2 Experimental Methods

Inconel 625, originally melted by Special Metals Corporation (SMC), was provided by Good Fabrications Ltd. Additional Inconel 625 was sourced from Goodfellow Cambridge Ltd (GCL). The SMC strip was cold rolled to deep drawing quality and subsequently pickled and annealed at 1040 °C in a continuous furnace, whereas the GCL sheet was annealed and tempered. The heat treatments for both materials were such that no γ″ precipitates were expected to form in the as-received material, and none were found upon APT analysis. The nominal compositions of the as-received material are reported in Table I.
Table I

Nominal Compositions of the As-Received Inconel 625 Material

 

Atomic Percent

Ni

Co

Cr

Fe

Mo

Nb

Al

Ti

Mn

Si

C

S

SMC

> 58.0

< 1.0

24.0

< 5.3

6.0

2.0

< 0.9

< 0.5

< 0.5

< 1.1

< 0.5

< 0.03

GCL

balance (Ni + Co)

23.6

< 5.1

5.3

2.2

0.5

0.3

0.3

1.0

< 4.7

0.03

The Inconel 625 strip was cut into matchsticks using a Buehler Isomet 4000 saw. The matchsticks were ∼ 20 mm in length, with a square cross section of side length ∼ 0.7 mm. Samples were then aged in a vacuum tube furnace for 1 hour at 650/700/750 °C to investigate the onset of γ″ precipitation, and for 10/100/1000 hours at 650 °C to investigate the evolution of γ″ precipitates during aging. Matchsticks were heated to the respective aging temperatures at a rate of 1200 °C per hour to minimize uncertainty in aging time, and a vacuum of 10−6 mbar was maintained throughout.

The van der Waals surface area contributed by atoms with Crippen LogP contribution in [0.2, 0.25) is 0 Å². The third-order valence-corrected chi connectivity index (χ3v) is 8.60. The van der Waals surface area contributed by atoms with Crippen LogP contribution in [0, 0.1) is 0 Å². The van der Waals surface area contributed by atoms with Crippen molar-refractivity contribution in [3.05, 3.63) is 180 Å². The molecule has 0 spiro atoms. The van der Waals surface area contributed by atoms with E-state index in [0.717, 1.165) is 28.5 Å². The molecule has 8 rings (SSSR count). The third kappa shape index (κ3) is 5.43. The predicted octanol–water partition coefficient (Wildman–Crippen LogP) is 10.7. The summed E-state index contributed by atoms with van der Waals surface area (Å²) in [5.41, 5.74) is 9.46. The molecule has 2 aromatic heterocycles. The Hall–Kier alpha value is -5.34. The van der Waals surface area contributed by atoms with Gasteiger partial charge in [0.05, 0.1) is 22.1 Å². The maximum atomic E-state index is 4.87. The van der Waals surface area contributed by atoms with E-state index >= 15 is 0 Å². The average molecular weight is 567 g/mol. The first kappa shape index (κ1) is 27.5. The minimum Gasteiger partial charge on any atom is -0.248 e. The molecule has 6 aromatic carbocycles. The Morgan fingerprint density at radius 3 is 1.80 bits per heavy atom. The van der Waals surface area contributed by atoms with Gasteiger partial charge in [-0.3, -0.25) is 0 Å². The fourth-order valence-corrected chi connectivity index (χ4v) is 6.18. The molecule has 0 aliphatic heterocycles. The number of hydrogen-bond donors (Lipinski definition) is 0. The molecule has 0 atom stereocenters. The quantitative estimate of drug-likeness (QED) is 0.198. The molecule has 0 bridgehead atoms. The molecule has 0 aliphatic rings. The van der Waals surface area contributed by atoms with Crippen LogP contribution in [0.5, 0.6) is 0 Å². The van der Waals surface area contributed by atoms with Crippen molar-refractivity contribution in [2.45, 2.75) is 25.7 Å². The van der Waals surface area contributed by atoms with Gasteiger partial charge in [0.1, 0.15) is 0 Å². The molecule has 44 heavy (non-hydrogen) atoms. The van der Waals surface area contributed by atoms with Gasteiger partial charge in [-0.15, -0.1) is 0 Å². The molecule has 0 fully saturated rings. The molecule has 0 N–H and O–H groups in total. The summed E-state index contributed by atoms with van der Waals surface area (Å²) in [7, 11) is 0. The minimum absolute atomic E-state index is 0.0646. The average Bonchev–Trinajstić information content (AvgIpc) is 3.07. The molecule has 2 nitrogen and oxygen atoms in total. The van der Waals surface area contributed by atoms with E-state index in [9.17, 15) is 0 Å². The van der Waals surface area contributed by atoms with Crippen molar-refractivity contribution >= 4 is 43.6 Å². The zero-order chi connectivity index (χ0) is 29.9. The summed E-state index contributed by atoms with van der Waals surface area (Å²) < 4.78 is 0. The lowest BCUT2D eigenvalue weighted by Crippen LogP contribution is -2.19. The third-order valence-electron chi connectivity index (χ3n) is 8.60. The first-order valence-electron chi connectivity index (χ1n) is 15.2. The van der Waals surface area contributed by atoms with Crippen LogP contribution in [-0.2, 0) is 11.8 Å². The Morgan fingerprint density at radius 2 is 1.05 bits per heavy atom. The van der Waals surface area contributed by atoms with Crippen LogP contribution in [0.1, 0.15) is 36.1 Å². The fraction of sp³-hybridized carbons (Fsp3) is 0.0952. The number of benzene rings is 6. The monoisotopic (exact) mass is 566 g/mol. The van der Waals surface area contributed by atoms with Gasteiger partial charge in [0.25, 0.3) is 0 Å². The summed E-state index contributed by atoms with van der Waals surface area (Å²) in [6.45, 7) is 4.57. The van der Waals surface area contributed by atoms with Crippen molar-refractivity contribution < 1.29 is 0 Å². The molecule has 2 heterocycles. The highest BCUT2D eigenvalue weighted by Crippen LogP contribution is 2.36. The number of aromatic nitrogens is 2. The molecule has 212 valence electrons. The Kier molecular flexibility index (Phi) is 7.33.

Specimens were prepared for analysis by APT via electrochemical polishing,[15] using a solution of 10 pct perchloric acid in solution in 90 pct acetic acid and an applied voltage of 25 V. A second stage of polishing was carried out to refine the tip shape, using a solution of 2 pct perchloric acid dissolved in 98 pct butoxyethanol, with an applied voltage of 20 to 25 V.

Specimens were analyzed using a Cameca LEAP 3000X HR system and a Cameca LEAP 5000XR (Department of Materials, University of Oxford.). The LEAP 3000X HR and LEAP 5000XR have detector efficiencies of ∼ 37 and ∼ 52 pct, and laser wavelengths of 532 nm and 355 nm, respectively. During APT experiments, all specimens were cryogenically cooled to 50 K to 55 K, within a UHV analysis chamber pumped to < 4 × 10−11 Torr. Specimens were run in laser mode at a pulse frequency of 200 kHz and at a target evaporation rate between 0.4 and 1 pct. A laser-pulse energy between 0.3 to 0.5 nJ and 0.03 to 0.05 nJ was used on the LEAP 3000 and LEAP 5000, respectively. The laser powers were selected to ensure power density remained comparable between the two instruments.